It was late September and Ciena Corp. (Nasdaq: CIEN) was on top of the world. The company had just announced it had won a contract to supply Korea Telecom and its shares were trading at an all-time high. All was grand in the fiber optic world and there was no slowdown in sight. Or was there?
Just a few days later, Sanford C. Bernstein analyst Paul Sagawa released a research note stating that growth in spending on telecom equipment was likely to show a "sharp deceleration" from 28% in 2000 to 20% in 2001. He also said that the first quarter ended October 31 will be "the last quarter of accelerating sales growth."
Along with this opinion, Sagawa downgraded many of the big names in the industry, including Nortel Networks (NYSE: NT), Cisco Systems (Nasdaq: CSCO), Ericsson (Nasdaq: ERICY), Lucent (NYSE: LU), Motorola (NYSE: MOT), and Nokia (NYSE: NOK).
The debate begins
Sagawa had unveiled the industry's first significant version of kryptonite and a majority of the fiber optic highflyers were weakening from the exposure. Within two months, Ciena had been cut in half, closing on November 29 at $73 per share.
The meat of Sagawa's argument was that capital spending by telecommunication carriers was growing at a higher clip than revenue growth and this trend would not be sustainable for any length of time. He also noted that only a handful of these carriers were currently cash flow positive, meaning most would need to seek financing to maintain growth in spending.
The flip side of the dispute is simply demand. Customers want speed. Customers demand bandwidth. And when they get it, they want more. Remember when you moved from a 2400 baud modem to a 9600? That was a nice improvement. You stopped there, right? Uh, no. We always want more. Businesses always want more. More. Faster. More.
The debate of capital spending versus demand for bandwidth is not likely to be resolved anytime soon, and it's likely both sides will claim victory. Surely some carriers will need to slow down capital spending and others will try to pick up the slack. The race to build better, faster networks will certainly continue for the foreseeable future.
"Can't Slow Down" and Other Lionel Ritchie hits
Ciena's Chief Operating Officer Gary Smith said he doesn't expect to be a victim of an anticipated capital spending slowdown by other phone and data carriers. Unlike competitors such as Lucent and Nortel, which continue to derive a significant portion of sales from older technologies such as telephone traffic, Smith feels Ciena is well-positioned to maintain sales growth of its high-speed optical networking solutions.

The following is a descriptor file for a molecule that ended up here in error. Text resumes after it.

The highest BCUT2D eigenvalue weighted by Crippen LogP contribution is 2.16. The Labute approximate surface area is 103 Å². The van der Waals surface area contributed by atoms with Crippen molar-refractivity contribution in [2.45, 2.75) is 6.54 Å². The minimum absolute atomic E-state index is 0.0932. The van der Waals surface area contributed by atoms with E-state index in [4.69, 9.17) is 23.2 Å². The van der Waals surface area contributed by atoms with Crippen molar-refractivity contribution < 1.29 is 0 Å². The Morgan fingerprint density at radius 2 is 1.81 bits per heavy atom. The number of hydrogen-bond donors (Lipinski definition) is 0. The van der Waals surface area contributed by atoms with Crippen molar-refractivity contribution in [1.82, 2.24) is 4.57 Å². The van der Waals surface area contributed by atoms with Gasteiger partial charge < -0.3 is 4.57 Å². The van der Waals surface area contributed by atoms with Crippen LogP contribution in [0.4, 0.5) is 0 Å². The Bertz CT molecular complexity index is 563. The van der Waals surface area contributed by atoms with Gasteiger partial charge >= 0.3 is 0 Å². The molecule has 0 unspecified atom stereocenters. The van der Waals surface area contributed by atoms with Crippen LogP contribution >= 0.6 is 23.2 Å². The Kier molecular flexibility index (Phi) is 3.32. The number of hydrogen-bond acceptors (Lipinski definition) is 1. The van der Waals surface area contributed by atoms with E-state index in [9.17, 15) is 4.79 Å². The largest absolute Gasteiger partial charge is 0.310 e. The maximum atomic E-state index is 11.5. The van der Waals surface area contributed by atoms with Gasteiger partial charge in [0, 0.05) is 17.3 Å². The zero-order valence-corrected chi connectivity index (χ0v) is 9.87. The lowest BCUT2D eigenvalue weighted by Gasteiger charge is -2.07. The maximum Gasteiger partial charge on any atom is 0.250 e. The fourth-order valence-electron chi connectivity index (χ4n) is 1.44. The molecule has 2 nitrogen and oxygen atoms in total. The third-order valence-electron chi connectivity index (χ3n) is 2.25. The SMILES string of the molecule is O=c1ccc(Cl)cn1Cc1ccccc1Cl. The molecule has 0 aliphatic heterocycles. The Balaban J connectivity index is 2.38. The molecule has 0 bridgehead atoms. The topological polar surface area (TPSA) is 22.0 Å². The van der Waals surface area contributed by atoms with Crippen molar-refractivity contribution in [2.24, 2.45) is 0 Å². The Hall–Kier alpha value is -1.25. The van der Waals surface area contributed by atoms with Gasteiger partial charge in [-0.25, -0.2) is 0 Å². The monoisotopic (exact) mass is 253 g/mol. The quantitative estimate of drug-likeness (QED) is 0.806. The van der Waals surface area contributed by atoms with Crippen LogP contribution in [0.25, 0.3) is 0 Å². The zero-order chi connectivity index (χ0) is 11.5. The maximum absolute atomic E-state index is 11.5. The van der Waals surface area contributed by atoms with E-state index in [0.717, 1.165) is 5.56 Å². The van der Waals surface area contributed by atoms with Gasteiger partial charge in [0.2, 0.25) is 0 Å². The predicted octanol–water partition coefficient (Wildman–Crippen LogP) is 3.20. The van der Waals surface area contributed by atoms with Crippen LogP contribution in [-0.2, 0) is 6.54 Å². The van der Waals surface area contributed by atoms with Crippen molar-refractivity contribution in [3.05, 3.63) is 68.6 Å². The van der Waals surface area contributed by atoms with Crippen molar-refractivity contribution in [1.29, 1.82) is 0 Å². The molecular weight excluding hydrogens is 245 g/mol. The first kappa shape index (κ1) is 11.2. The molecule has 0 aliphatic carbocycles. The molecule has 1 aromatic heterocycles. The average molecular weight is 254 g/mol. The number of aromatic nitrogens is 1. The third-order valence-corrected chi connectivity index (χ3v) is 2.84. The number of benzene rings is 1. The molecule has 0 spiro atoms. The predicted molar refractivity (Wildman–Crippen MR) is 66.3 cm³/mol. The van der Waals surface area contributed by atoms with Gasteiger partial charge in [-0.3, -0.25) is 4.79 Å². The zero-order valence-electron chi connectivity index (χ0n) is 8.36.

The most recent results seem to support the company line. Fourth-quarter revenues climbed to $287.6 million, representing sequential revenue growth of more than 23% over the company's fiscal third quarter revenue of $233.3 million, and an increase of more than 100% as compared to the same period a year ago. Net income for the quarter more than quintupled compared to the same period last year, and was up 46% from the third quarter.
The company also raised expectations for fiscal 2001, targeting revenue growth of 75% to 85%, and earnings of $0.67 to $0.70 a share, excluding one-time items. Analysts had previously projected revenue growth of 60% to 65% and earnings of $0.63 a share.
Gross margin in the fourth quarter was 45.1%, falling just below the expected 45.5% due to a new contract manufacturing agreement, which Ciena says will cost less over time.
Ciena continued to diversify its customer base in the fourth quarter, adding four new customers including carriers Interoute and Broadwing (NYSE: BRW), and web hosting company Genuity (Nasdaq: GENU). The company's total optical networking equipment customer base now totals 42, with 27 contributing to fourth-quarter revenues.
The fourth-quarter pro forma results included a charge of $15.5 million related to missed payments by U.K.-based Iaxis. Smith said the company is not experiencing problems with any other customers and the company expects to recover a portion of Iaxis' failed payments. Iaxis was recently bought out by Dynegy, which has become one of Ciena's new clients.
Ciena's latest results prove, if nothing else, that telecom spending is not slowing across the board. As the Fool's new Industry Focus 2001 discusses in analyzing this industry and its leaders, the companies that are positioned to provide a high-speed data solution that customers demand will surely have an advantage over their less-focused bretheren.
Drip on, Fools!
-- Vince Hanks, TMF Elwood on the Fool discussion boards